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Author Topic: FT857 vs. FT-897  (Read 8216 times)
W0TLP
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Posts: 83




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« on: November 20, 2011, 10:06:40 AM »

Fellow hams,

I'm getting close to buying a Yaesu 857d or 897d. I'm trying to decide which one to get and am hoping somebody else on here has experience with both. I plan to use this radio both at home and in the field, not mobile. It will be my primary HF rig, both home and away.

My understanding is that, in terms if the inner workings, software, etc. they are essentially the same radio. So I have a few questions:

Both are menu very driven, but is the 897 any less so? It appears to have a few more buttons on the face, so are those "shortcuts" compared to the 857? Is the 897 easier to use? specifically I'm inquiring about the basic operations, like changing bands, activating DSP or whatever other commonly used features there may be (I very new to HF).

Is the 897 more ruggedly built? If so, is it substantially more?

I like the mountable tuner for the 897 and the option of internal batteries, which would make field operations convenient although limited in power to 20. These options make it convenient for field work.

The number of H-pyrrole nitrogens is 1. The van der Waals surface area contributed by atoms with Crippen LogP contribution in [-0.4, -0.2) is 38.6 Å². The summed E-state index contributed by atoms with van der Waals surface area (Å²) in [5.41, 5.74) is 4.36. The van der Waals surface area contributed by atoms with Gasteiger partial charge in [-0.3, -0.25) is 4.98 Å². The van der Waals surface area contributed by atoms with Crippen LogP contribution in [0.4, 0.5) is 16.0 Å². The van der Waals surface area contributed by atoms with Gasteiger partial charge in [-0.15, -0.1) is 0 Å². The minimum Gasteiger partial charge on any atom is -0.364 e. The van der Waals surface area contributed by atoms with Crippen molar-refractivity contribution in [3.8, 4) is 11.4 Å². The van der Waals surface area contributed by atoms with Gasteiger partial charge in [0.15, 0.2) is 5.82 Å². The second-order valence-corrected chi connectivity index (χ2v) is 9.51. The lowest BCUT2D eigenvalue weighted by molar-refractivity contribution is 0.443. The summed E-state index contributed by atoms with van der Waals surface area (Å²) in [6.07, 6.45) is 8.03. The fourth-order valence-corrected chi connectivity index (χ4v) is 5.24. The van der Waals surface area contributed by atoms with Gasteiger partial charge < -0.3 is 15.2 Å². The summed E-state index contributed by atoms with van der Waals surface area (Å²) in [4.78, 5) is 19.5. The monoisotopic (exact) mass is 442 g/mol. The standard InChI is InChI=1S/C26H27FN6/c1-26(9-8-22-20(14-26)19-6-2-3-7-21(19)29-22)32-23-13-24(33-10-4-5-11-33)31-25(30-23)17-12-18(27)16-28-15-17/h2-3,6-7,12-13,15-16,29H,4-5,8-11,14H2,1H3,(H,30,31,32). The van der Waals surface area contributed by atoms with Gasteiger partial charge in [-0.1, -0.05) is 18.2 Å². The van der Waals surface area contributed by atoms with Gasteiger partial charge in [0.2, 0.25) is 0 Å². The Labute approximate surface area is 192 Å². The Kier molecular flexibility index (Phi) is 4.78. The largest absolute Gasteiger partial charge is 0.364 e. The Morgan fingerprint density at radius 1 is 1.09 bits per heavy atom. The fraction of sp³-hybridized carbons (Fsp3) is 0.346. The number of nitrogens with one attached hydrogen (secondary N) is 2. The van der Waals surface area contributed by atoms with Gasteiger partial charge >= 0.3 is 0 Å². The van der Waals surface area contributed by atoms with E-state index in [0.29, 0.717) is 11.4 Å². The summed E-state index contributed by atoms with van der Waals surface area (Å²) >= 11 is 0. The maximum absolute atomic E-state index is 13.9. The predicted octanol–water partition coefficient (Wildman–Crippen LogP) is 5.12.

The 897 runs about $150 more, plus extra for the internal batteries, a battery charger, etc. In the end the 897 set up with the extras for the field (tuner, internal batteries, charger, etc.) could run about $1,600, where as I could get an 857 and tuner for about just under $1,000. I already have several 7Ah and 12Ah batteries for field ops, as well as a portable power supply.

If they are essentially the same radio(again, in function), there must be a reason the 897 is considerably more expensive.

Thanks to all.

Teak
KD0KVV
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W8JX
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« Reply #1 on: November 20, 2011, 11:57:15 AM »